Trump urges Erdogan to free US pastor held in Turkey
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Trump urges Erdogan to free US pastor held in Turkey

President says ‘total disgrace’ Ankara refusing to release Andrew Brunson, imprisoned for nearly 2 years on terror charges

In this undated file photo, Andrew Brunson, an American pastor, on trial in Izmir, Turkey. (DHA-Depo Photos via AP)
In this undated file photo, Andrew Brunson, an American pastor, on trial in Izmir, Turkey. (DHA-Depo Photos via AP)

US President Donald Trump on Wednesday urged Turkish President Recep Tayyip Erdogan on Twitter to free an American pastor held in Turkey for nearly two years on terror charges.

“A total disgrace that Turkey will not release a respected US Pastor, Andrew Brunson, from prison. He has been held hostage far too long.

“@RT_Erdogan should do something to free this wonderful Christian husband & father. He has done nothing wrong, and his family needs him!” Trump tweeted.

Just hours earlier a Turkish court ordered American pastor Andrew Brunson to remain in prison, defying growing pressure from the US authorities for his release.

The case of Brunson, who ran a Protestant church in the Aegean city of Izmir and was first detained in October 2016, has become a major sticking point in improving relations between Ankara and Washington.

This is the third time his release has been refused — the court had in both previous hearings on April 16 and May 7 denied requests by the defence for Brunson to be set free.

The judge said the next hearing would be on October 12.

‘No indication’

“We are disappointed in the result of today’s hearing,” said Philip Kosnett, the US charge d’affaires in Ankara who attended Wednesday’s session.

“I have read the indictment, I have attended three hearings I don’t believe there is any indication that pastor Brunson is guilty of any sort of criminal or terrorist activity,” he added.

Brunson faces up to 35 years in jail if convicted on charges of carrying out activities on behalf of two groups deemed by Turkey to be terror organizations — one led by US-based Muslim preacher Fethullah Gulen who Ankara says was behind the failed 2016 coup and the Kurdistan Workers’ Party (PKK).

Brunson at the latest hearing again denied the charges, as two more witnesses were heard for the prosecution and two for the defense.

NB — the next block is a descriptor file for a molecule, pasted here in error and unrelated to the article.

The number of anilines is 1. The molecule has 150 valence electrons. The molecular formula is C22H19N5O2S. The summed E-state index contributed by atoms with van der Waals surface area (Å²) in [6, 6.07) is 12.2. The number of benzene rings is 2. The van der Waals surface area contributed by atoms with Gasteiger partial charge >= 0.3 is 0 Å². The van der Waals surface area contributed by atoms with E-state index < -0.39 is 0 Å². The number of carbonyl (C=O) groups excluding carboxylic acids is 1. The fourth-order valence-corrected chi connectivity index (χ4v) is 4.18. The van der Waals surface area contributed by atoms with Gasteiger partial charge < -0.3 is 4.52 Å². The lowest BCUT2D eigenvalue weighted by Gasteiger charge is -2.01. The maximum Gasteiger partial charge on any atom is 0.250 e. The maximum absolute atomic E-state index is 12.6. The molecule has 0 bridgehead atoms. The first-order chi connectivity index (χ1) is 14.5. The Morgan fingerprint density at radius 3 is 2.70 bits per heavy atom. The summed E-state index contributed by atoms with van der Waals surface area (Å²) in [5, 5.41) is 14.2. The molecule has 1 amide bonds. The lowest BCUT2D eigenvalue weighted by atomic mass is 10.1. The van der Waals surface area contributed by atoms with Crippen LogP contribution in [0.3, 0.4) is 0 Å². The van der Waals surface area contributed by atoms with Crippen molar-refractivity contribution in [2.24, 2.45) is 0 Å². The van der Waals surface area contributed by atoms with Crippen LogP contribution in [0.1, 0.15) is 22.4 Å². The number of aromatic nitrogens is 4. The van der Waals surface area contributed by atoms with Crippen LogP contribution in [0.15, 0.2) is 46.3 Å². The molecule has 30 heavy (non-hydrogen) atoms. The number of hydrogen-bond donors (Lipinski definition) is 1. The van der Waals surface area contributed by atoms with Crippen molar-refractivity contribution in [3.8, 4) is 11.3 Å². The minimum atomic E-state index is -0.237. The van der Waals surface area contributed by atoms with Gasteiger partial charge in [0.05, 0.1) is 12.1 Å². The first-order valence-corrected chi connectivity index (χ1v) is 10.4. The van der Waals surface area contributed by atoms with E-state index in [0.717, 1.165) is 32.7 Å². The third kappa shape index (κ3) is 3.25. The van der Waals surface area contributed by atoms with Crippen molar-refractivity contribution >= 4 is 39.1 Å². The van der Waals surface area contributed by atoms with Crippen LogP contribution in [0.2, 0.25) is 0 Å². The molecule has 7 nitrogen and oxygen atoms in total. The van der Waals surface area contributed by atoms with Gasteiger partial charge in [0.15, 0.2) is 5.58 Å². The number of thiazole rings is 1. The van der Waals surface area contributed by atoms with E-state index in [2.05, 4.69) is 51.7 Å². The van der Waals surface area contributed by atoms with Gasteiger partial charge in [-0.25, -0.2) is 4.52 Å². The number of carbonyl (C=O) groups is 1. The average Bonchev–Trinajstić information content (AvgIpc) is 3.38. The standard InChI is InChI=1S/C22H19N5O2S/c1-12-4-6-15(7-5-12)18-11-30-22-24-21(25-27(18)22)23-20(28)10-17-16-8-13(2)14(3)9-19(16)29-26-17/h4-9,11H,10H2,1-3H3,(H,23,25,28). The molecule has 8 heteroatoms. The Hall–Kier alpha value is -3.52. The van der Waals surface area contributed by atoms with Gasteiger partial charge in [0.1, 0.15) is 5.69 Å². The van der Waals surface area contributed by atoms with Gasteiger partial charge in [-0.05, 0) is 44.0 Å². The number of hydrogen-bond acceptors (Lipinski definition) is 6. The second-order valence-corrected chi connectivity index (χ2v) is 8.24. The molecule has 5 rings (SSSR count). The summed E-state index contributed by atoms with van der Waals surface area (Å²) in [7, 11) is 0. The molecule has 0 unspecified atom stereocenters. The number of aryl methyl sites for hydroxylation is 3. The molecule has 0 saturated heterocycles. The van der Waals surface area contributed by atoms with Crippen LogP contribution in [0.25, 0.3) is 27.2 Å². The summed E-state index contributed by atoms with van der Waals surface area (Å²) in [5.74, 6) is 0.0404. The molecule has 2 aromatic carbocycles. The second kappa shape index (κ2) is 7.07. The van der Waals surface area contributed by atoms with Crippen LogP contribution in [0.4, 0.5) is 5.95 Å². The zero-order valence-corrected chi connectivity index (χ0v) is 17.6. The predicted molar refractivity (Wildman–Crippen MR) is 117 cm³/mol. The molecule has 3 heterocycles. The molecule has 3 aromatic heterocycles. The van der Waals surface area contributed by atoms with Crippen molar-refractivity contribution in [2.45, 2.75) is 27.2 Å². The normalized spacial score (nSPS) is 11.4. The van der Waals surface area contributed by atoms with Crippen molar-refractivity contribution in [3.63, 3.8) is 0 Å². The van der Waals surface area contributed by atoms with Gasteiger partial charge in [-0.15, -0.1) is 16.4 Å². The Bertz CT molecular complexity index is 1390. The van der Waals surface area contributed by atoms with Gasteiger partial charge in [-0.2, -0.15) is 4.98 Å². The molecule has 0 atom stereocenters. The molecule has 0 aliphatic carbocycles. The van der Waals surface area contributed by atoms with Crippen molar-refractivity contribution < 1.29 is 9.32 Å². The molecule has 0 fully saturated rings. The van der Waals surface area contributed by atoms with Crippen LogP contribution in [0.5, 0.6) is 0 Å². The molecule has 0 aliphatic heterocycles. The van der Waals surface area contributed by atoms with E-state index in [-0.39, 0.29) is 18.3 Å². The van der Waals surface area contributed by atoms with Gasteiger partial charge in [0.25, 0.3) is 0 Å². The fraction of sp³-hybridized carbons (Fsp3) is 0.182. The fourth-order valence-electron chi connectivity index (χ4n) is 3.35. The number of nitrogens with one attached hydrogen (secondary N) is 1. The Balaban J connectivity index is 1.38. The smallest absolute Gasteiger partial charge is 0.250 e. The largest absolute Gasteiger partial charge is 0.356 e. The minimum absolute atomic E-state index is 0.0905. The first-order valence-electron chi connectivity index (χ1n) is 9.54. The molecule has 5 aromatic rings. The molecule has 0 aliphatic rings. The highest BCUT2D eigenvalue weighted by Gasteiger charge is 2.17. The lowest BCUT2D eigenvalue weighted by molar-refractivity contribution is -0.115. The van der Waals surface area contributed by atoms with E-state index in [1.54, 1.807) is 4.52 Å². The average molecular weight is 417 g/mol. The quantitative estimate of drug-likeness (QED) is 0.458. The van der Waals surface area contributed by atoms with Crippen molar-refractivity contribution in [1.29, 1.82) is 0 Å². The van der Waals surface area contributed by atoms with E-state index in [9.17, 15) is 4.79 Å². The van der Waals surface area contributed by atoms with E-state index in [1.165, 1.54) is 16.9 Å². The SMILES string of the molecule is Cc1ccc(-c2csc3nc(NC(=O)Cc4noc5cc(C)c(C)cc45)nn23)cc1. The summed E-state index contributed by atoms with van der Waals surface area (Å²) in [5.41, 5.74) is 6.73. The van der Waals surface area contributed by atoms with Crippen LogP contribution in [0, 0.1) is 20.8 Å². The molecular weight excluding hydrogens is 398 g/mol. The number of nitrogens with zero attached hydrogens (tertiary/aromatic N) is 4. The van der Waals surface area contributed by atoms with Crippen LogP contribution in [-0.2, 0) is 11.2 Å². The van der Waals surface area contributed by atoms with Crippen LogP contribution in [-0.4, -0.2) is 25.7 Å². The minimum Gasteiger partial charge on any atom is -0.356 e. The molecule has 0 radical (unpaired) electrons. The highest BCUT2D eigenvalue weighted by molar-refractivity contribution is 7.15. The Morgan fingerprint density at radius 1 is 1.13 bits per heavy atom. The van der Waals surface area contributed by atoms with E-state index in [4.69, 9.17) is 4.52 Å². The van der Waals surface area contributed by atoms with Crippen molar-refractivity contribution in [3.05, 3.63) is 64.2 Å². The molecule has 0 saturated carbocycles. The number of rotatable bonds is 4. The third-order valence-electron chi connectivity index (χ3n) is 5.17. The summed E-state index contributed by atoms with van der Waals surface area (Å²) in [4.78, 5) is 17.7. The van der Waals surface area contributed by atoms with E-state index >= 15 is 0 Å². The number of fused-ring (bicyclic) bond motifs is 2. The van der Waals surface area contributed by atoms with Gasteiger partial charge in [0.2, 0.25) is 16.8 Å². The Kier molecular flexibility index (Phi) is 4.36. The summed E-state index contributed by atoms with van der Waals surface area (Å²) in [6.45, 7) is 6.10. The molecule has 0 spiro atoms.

“I never supported the PKK,” he told the court. “None of the witnesses ever heard from me the slightest word of support for the PKK,” he added.

US President Donald Trump shakes hands with Turkish President Recep Tayyip Erdogan during a meeting at the Palace Hotel during the United Nations General Assembly, September 21, 2017, in New York. (AP Photo/Evan Vucci)

Brunson’s lawyer Cem Halavurt said the case was being built around witness statements that were “without proof, just people who say ‘I heard this, I saw this.'”

“It’s an utter judicial shame,” he told reporters.

Growing problems

Trump has previously called for Brunson’s release, and he discussed the issue in a phone call with Erdogan earlier this week.

Turkish-US relations are already strained over American backing for a Kurdish militia in Syria which Turkey says is linked to the PKK and Washington’s refusal to extradite Gulen.

Two Turkish employees from American missions in Turkey are also behind bars — a US Istanbul consulate staffer charged with espionage and an employee at the US consulate in Adana charged with supporting the PKK.

Brunson is one of tens of thousands of people detained on similar charges during the state of emergency declared by Erdogan in the wake of the failed coup bid on July 15, 2016.

The two-year state of emergency is due to end overnight Wednesday to Thursday but this appears to have had no impact on the Brunson case.

US Charge d’affaires Philip Kosnett (C) speaks to media members after the trial of US Pastor Andrew Brunson who is datainined in Turkey for over a year on Terror charges, in Aliaga, north of Izmir, on July 18, 2018. (AFP PHOTO / OZAN KOSE)

Kosnett said the US remains deeply concerned about Brunson’s status “as well as the status of other American citizens and Turkish local employees of the US diplomatic mission who have been detained under state of emergency rule.”

He said the United States had “great respect” for Turkey’s legal traditions but “we believe that this case is out of step with these traditions”.

‘Fine gentleman’

Last September, Erdogan suggested that Turkey could free Brunson if Washington handed over Gulen, who lives in self-imposed exile in Pennsylvania — an offer brushed off by Washington.

Despite the tensions, Erdogan and Trump maintain cordial personal relations, with US channel CBS reporting that the two “fist-bumped” at last week’s NATO summit in Brussels with the American president praising his Turkish counterpart for doing things “the right way”.

Minutes after the court’s decision was announced, the Turkish foreign ministry said Foreign Minister Mevlut Cavusoglu held telephone talks with US Secretary of State Mike Pompeo. The content of the talks was not disclosed.

Trump in April had tweeted support for Brunson, saying the pastor was a “fine gentleman” who was on trial and being prosecuted for “no reason”.

“They call him a Spy, but I am more a Spy than he is. Hopefully he will be allowed to come home to his beautiful family where he belongs!” Trump said.

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